Three minutes and 17 seconds of meaningful lacrosse remained in the Wings’ season when a standing ovation erupted in the Wells Fargo Center. On the jumbotron and public address system, proclamations of achievement brought joy to the 9,150 dotting the lower bowl’s maroon seats. Jordan Hall had notched his 700th career point. Trevor Baptiste, with his 280th faceoff win, had secured the single-season rookie record.
Moments later, the Wings offered gratitude in return. Their final home game of the season was over. They had shaken hands with Calgary. But they stayed on the floor, waving their sticks toward the stands.
“A lot of years, if you’re not having a good season, everything is down and you’re not enjoying yourself,” Wings forward Josh Currier said. “But it’s a unique experience here in Philadelphia. Even losing games, you’re still loving playing for Philadelphia.”
The memorable moments followed a forgettable game. Philadelphia did not start slow, head coach/general manager Paul Day said, pointing to the amount of shot-clock resets his team earned as evidence. But his team did not score in the first quarter. It swapped goalies thrice. It took 36 minutes and 14 seconds to find the net in five-on-five play, and the Roughnecks (8-8) were able to fend off the Wings’ (3-12) second-half surge for a 18-13 win Saturday afternoon because of that sleepy start.
“We liked our possession,” Day said. “It’s hard when (shots) don’t fall for you. … It kind of deflates you.”
The loss eliminated Philadelphia from postseason contention, but it was not solely Saturday’s letdown that sunk the Wings’ comeback campaign. Brett Hickey’s season ended in January, a key offensive piece lost to injury. Day made two blockbuster trades, shuffling an expansion roster that hardly had time to settle in the first place. Isaiah Davis-Allen got a text Friday night telling him he’d become the team’s 11th rookie and final practice squad player to see the floor this season. On Saturday, he called his NLL debut “special.”
Now, before an offseason of reassessment and field lax, the Wings will try to avoid the NLL’s worst record. They face three road games in the season’s final two weeks. A thousand miles separate the venues they will visit in an upcoming back-to-back. Where do they find motivation?
“I think two things,” said Wings captain Kiel Matisz. “From the coach’s perspective, it’s just about competing. Realistically, teams change every year in this league and most of us will be back next year. But you’re fighting for a spot already.
“For me, I think it’s that ‘be a builder’ mentality. We all signed up for this. We were all picked or wanted to be here, whether you’re a free agent or not. I think all the guys in the room want to be here. Not the results we’re very proud of but we’re making small wins week to week.”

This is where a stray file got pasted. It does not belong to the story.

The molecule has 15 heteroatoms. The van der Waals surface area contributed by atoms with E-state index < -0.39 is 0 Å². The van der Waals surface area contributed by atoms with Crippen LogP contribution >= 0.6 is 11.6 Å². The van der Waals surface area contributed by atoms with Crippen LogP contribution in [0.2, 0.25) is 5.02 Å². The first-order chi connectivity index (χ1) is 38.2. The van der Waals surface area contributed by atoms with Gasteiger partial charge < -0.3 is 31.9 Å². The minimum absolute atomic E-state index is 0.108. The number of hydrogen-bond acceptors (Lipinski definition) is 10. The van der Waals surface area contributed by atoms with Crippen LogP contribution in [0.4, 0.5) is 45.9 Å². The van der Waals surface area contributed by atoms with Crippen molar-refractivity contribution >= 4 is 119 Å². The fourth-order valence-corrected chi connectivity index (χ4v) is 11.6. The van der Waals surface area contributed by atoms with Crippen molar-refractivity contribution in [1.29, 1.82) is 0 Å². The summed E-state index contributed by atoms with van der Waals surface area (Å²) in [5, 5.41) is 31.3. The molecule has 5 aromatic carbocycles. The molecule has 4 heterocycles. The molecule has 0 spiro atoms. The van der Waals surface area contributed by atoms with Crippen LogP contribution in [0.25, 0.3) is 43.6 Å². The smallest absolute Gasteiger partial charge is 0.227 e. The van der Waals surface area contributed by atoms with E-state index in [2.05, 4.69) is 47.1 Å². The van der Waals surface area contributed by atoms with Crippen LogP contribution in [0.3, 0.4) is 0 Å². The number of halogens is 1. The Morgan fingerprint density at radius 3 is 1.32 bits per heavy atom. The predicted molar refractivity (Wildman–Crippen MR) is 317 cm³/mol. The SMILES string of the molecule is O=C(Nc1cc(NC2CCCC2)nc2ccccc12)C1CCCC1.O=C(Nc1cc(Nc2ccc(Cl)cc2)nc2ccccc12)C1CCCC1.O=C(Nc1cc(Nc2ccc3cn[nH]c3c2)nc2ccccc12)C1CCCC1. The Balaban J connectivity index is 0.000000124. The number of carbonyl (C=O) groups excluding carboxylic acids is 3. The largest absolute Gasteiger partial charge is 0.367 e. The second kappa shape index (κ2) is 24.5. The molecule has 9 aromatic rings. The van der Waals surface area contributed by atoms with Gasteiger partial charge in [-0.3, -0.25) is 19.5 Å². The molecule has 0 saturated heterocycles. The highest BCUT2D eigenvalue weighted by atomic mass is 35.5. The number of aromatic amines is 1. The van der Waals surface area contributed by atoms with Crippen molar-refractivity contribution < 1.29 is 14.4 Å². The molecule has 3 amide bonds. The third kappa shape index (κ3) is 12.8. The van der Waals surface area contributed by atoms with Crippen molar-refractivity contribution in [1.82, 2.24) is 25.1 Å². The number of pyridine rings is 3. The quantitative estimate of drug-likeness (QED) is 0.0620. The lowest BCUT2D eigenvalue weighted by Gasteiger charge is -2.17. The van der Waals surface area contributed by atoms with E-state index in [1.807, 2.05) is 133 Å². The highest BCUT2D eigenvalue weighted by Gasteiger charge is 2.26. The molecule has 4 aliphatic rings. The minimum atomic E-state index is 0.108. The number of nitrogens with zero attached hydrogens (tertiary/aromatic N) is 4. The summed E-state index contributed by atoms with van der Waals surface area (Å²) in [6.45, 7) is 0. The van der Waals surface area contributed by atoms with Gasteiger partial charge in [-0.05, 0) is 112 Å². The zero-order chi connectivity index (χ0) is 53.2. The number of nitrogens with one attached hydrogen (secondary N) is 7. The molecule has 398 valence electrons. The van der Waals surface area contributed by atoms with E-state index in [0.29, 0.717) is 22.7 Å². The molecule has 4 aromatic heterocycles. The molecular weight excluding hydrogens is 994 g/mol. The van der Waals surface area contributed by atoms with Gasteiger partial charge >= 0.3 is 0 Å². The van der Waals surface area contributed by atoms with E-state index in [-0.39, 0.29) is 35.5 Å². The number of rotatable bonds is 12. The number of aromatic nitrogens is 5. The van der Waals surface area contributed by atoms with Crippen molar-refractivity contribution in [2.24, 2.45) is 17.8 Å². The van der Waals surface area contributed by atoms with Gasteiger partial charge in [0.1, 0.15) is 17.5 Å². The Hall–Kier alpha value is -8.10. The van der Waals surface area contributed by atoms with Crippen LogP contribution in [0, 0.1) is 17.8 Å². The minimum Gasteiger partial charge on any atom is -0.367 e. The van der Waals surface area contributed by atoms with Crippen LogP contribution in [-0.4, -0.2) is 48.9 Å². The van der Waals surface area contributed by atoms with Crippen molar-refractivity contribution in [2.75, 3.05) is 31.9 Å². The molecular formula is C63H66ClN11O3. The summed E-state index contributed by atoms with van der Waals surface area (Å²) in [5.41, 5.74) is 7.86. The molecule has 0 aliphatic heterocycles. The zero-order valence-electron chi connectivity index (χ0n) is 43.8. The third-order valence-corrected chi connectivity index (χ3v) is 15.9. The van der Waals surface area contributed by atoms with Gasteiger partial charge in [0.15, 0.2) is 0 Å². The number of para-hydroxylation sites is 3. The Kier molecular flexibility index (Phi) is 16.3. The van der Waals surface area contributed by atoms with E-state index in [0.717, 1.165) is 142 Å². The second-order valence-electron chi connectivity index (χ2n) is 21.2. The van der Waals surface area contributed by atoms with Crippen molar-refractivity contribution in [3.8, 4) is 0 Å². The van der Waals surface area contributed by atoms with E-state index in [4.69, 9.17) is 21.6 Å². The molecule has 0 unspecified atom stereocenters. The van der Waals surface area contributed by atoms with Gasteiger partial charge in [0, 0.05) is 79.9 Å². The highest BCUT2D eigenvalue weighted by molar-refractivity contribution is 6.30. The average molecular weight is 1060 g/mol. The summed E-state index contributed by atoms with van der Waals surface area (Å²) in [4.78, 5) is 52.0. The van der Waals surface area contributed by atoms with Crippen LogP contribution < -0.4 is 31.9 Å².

Those tiny victories didn’t appear on the scoreboard early Saturday. Calgary’s first powerplay spanned all of 12 seconds. Their next lasted eight. By that point, as the Roughnecks’ lead reached four goals, Day yanked Doug Buchan and gave Gowah Abrams his first minutes as a Wing. Not much changed. Dane Dobbie blew by Frank Brown, beat Abrams, and gave Calgary a 5-0 lead that carried into the second quarter.
Three powerplay goals, capped by a Matisz putback, silenced early boos. Four of Currier’s five goals kept the contest respectable in the third quarter. That his brother Zach played defense for Calgary earned the Wings’ speedy forward some bragging points. Currier didn’t care.
“The goals were going in for me today,” Josh said, “but the end goal for the team is to have more points on the board to them, and that didn’t happen today.”
Three fights broke out in the second half and 52 penalty minutes were handed out in all. Philadelphia wanted to scrap their way back into the game and save their season. “To create energy,” Matisz said, “you have to create a little conflict.” But the Wings’ barrage of 59 shots could not crack Roughnecks goalie Christian Del Bianco nor keep up with the 21 points posted by Dobbie and Curtis Dickson.
It was a bitter end to a home slate that brought mixed results. The Wings won only a third of the games they played in their building. But, for the first time since 2014, they had a building to call home. They had games to play. They had fans to cheer a 700th point and a record-breaking faceoff win. They’ll have all of these things next year, too. What does that matter when the scoreboard reads as it did Saturday? The team photo distributed Saturday had the answer.
“Every guy on our team is smiling,” Matisz said. “I think that’s all that needs to be said.”